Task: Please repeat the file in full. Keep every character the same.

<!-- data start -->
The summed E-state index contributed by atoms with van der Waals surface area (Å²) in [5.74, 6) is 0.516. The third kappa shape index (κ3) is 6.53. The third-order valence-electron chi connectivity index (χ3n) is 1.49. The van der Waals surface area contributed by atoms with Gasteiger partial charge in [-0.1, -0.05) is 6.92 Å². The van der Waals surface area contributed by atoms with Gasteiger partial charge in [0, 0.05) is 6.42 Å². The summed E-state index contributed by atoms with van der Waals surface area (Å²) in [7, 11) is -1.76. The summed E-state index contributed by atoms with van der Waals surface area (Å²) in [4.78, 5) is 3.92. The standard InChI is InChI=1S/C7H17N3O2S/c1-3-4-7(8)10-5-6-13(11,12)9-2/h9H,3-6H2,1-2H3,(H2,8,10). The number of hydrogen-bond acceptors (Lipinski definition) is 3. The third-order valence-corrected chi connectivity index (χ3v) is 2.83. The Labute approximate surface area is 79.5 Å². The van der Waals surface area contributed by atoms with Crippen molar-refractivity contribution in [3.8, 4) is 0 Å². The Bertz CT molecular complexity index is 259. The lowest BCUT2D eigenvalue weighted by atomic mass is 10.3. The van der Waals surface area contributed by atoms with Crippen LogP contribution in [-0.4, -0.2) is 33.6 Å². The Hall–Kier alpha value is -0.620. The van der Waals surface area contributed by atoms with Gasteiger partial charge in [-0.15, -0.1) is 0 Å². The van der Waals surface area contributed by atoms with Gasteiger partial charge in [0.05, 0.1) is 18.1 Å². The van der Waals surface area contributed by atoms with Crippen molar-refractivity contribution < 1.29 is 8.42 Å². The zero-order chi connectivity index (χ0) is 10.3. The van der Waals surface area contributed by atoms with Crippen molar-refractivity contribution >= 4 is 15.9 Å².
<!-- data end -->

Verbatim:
The summed E-state index contributed by atoms with van der Waals surface area (Å²) in [5.74, 6) is 0.516. The third kappa shape index (κ3) is 6.53. The third-order valence-electron chi connectivity index (χ3n) is 1.49. The van der Waals surface area contributed by atoms with Gasteiger partial charge in [-0.1, -0.05) is 6.92 Å². The van der Waals surface area contributed by atoms with Gasteiger partial charge in [0, 0.05) is 6.42 Å². The summed E-state index contributed by atoms with van der Waals surface area (Å²) in [7, 11) is -1.76. The summed E-state index contributed by atoms with van der Waals surface area (Å²) in [4.78, 5) is 3.92. The standard InChI is InChI=1S/C7H17N3O2S/c1-3-4-7(8)10-5-6-13(11,12)9-2/h9H,3-6H2,1-2H3,(H2,8,10). The number of hydrogen-bond acceptors (Lipinski definition) is 3. The third-order valence-corrected chi connectivity index (χ3v) is 2.83. The Labute approximate surface area is 79.5 Å². The van der Waals surface area contributed by atoms with Crippen molar-refractivity contribution in [3.8, 4) is 0 Å². The Bertz CT molecular complexity index is 259. The lowest BCUT2D eigenvalue weighted by atomic mass is 10.3. The van der Waals surface area contributed by atoms with Crippen LogP contribution in [-0.4, -0.2) is 33.6 Å². The Hall–Kier alpha value is -0.620. The van der Waals surface area contributed by atoms with Gasteiger partial charge in [-0.15, -0.1) is 0 Å². The van der Waals surface area contributed by atoms with Gasteiger partial charge in [0.05, 0.1) is 18.1 Å². The van der Waals surface area contributed by atoms with Crippen molar-refractivity contribution < 1.29 is 8.42 Å². The zero-order chi connectivity index (χ0) is 10.3. The van der Waals surface area contributed by atoms with Crippen molar-refractivity contribution >= 4 is 15.9 Å².